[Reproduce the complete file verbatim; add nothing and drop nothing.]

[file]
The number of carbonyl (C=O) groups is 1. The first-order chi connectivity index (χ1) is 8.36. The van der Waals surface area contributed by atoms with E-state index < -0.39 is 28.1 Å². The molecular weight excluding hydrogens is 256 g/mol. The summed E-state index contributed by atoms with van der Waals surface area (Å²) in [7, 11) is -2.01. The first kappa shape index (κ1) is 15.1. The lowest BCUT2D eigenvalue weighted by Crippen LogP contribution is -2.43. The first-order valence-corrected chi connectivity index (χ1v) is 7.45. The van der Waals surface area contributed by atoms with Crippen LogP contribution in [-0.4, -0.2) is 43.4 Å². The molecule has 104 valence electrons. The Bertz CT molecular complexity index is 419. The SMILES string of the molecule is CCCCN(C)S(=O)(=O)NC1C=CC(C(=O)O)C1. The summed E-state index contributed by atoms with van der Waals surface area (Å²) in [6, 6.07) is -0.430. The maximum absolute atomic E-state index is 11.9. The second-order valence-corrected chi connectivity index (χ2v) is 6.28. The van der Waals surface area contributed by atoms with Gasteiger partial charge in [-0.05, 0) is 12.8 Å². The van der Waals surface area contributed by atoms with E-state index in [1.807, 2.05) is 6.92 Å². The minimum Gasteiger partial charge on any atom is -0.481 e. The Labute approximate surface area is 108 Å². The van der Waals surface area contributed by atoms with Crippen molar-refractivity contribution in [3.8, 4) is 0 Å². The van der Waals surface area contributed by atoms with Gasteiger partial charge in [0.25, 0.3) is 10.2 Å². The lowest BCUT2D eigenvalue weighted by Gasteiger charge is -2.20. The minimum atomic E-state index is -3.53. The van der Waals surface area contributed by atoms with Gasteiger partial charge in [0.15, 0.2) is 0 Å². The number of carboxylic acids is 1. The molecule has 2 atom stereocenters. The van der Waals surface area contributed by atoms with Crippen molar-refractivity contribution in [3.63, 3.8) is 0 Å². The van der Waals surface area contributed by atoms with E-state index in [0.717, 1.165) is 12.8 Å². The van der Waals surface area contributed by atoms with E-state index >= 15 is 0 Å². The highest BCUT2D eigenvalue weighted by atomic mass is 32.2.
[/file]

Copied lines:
The number of carbonyl (C=O) groups is 1. The first-order chi connectivity index (χ1) is 8.36. The van der Waals surface area contributed by atoms with E-state index < -0.39 is 28.1 Å². The molecular weight excluding hydrogens is 256 g/mol. The summed E-state index contributed by atoms with van der Waals surface area (Å²) in [7, 11) is -2.01. The first kappa shape index (κ1) is 15.1. The lowest BCUT2D eigenvalue weighted by Crippen LogP contribution is -2.43. The first-order valence-corrected chi connectivity index (χ1v) is 7.45. The van der Waals surface area contributed by atoms with Crippen LogP contribution in [-0.4, -0.2) is 43.4 Å². The molecule has 104 valence electrons. The Bertz CT molecular complexity index is 419. The SMILES string of the molecule is CCCCN(C)S(=O)(=O)NC1C=CC(C(=O)O)C1. The summed E-state index contributed by atoms with van der Waals surface area (Å²) in [6, 6.07) is -0.430. The maximum absolute atomic E-state index is 11.9. The second-order valence-corrected chi connectivity index (χ2v) is 6.28. The van der Waals surface area contributed by atoms with Gasteiger partial charge in [-0.05, 0) is 12.8 Å². The van der Waals surface area contributed by atoms with E-state index in [1.807, 2.05) is 6.92 Å². The minimum Gasteiger partial charge on any atom is -0.481 e. The Labute approximate surface area is 108 Å². The van der Waals surface area contributed by atoms with Crippen molar-refractivity contribution in [3.8, 4) is 0 Å². The van der Waals surface area contributed by atoms with Gasteiger partial charge in [0.25, 0.3) is 10.2 Å². The lowest BCUT2D eigenvalue weighted by Gasteiger charge is -2.20. The minimum atomic E-state index is -3.53. The van der Waals surface area contributed by atoms with Gasteiger partial charge in [0.15, 0.2) is 0 Å². The number of carboxylic acids is 1. The molecule has 2 atom stereocenters. The van der Waals surface area contributed by atoms with Crippen molar-refractivity contribution in [3.63, 3.8) is 0 Å². The van der Waals surface area contributed by atoms with E-state index in [0.717, 1.165) is 12.8 Å². The van der Waals surface area contributed by atoms with E-state index >= 15 is 0 Å². The highest BCUT2D eigenvalue weighted by atomic mass is 32.2.